I’ll admit when writing Shores of Chaos: Shipwrecked, I was driven by nostalgia for my love of all things related to the seashore. Two of those things are the boardwalk and seaside amusement parks. I personally have always loved walking up and down the boardwalks, looking for cool things to buy or fun games to… Continue reading A Good Ole Time: Seaside Amusements and Boardwalks
Above image: Poster from the Sandow Trocadero Vaudevilles , 1894 A fun thing I included in one of the chapters of my novel Shores of Chaos: Shipwrecked is a turn of the century vaudeville show. American Vaudeville was an entertainment form in the United States from the 1880s to the 1930s. Vaudeville shows consisted of… Continue reading Come One, Come All to the Story of American Vaudeville!
Above image: Greystone Park Psychiatric Hospital in Morris Plains, NJ, demolished 2015 Something I decided to add to the final draft of Shores of Chaos: Shipwrecked was the 19th century insane asylum. For most of us when we think of the typical Victorian or Gilded Age insane asylum, we think of grim, filthy places where… Continue reading The Evolution of the American Insane Asylum
One of my goals with my writing is to help those suffering from mental illness. In Shores of Chaos: Shipwrecked I tackled postpartum depression (PPD). In my first draft of this story, I unfortunately fell into the trap of making a villain out of my character, Frances Ashman, who is suffering from this illness. For… Continue reading Postpartum Depression in the 19th Century
Shores of Chaos: Shipwrecked came about from my love of lighthouses and all things related to the seashore. I went to my first lighthouse when I was about eleven and have been enchanted by their architectural design and their purpose for existence ever since. I chose to set my story in the 1890s as this… Continue reading A Brief History of Lighthouses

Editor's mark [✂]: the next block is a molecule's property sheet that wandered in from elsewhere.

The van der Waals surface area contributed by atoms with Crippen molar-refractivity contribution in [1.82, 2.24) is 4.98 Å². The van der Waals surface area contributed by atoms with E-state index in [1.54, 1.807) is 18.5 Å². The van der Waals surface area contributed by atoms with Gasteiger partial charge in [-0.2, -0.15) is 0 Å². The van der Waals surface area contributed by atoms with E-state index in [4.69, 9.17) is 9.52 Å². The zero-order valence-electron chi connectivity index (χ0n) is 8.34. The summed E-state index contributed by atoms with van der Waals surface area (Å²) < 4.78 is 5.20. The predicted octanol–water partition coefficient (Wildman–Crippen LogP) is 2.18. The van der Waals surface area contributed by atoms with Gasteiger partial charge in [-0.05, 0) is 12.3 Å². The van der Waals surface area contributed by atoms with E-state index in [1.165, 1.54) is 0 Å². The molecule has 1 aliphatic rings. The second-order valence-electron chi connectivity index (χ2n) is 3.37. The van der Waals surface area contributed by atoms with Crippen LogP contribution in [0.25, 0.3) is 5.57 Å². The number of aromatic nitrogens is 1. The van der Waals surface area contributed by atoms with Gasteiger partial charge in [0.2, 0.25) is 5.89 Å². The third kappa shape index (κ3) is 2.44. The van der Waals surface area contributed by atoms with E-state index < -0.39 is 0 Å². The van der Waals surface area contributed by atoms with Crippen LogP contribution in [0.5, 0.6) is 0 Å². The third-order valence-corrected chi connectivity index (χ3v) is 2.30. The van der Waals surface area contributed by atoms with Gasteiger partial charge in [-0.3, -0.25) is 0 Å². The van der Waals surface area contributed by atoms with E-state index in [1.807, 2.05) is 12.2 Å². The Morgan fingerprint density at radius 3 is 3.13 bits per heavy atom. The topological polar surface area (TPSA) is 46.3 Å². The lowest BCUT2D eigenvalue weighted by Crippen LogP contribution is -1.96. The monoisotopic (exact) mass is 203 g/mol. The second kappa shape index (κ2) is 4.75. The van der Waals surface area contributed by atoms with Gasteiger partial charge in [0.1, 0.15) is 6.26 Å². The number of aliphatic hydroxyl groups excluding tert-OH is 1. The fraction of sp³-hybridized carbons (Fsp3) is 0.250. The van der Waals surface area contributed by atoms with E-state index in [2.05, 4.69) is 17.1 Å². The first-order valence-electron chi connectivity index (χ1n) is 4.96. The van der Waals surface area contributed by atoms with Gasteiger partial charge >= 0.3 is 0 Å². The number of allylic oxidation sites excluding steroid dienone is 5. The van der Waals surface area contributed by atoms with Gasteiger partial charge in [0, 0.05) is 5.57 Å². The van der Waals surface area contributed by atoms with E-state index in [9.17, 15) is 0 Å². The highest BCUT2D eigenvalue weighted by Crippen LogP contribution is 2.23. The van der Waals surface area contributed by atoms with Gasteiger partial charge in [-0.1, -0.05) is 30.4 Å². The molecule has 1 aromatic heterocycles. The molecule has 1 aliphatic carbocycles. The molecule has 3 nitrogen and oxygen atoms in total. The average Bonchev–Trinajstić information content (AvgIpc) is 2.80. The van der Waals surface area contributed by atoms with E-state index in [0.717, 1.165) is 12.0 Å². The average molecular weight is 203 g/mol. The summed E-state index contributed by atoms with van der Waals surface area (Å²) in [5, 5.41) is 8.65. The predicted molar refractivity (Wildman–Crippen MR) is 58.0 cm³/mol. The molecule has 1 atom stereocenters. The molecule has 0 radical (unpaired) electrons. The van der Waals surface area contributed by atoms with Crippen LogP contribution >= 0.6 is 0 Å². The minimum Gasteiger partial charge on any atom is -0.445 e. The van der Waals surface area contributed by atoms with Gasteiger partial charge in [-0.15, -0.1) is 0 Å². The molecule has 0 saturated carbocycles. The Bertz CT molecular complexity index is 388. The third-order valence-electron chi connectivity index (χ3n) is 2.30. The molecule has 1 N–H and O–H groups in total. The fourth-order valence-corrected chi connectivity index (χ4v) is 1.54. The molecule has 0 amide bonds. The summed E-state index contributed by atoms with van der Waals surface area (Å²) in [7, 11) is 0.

So now that my book has been released on Amazon (https://www.amazon.com/dp/B08VCL542T), I’ll share some more of the historical details with you on the subject matter. I’ll try not to give away too many spoilers in this post, but do not read further if you don’t want any. In this post I will attempt to give… Continue reading The Parkers, Why Were They Accused?
*Cover image: Detail from T. H. Matteson's "The Trial of George Jacobs, Austust 5th, 1692'' In my previous blog post, Interesting Things I Learned about the Salem Witch Trials and the Puritans, I briefly discussed how 17th century Puritans were more supportive and tolerant of the mentally ill than later generations. In this post, I… Continue reading The Puritans and Mental Illness
Here’s a quick little list of what I like best about writing and some things I find hard about it. I’ll be taking Labor Day off, so see you in two weeks! Hardest- Writer’s block Any writer will agree that getting stuck during the writing process sucks. You’re on a roll, the ideas are… Continue reading The Best and Hardest Things about Writing
(Cover image: Statue of Rebecca Nurse and her sisters at the Salem Wax Museum) During the course of my research of the Salem Witch Trials I found out some interesting things that I think would be fun to share with you all. Likewise, there are some random but fascinating facts about the Puritans that I… Continue reading Interesting Things I Learned about the Salem Witch Trials and the Puritans
I want to take you all on a journey through my writing process. I’ll get a bit long winded in this, but hopefully you’ll find some of it interesting. It may even give some of you greater insight when reading my novels. Proceed if you dare. Any story starts with inspiration. Being a historical fiction… Continue reading My Chaotic Writing Process
If you’re a nerd like me (I used to say “I’m a nerd and proud of it” back in high school, that’s how much of a nerd I am), then researching a historical topic you’ve been interested in since you were a little kid can be a fun journey. But if you’re also like me,… Continue reading Fun and Frustration: Researching the Salem Witch Trials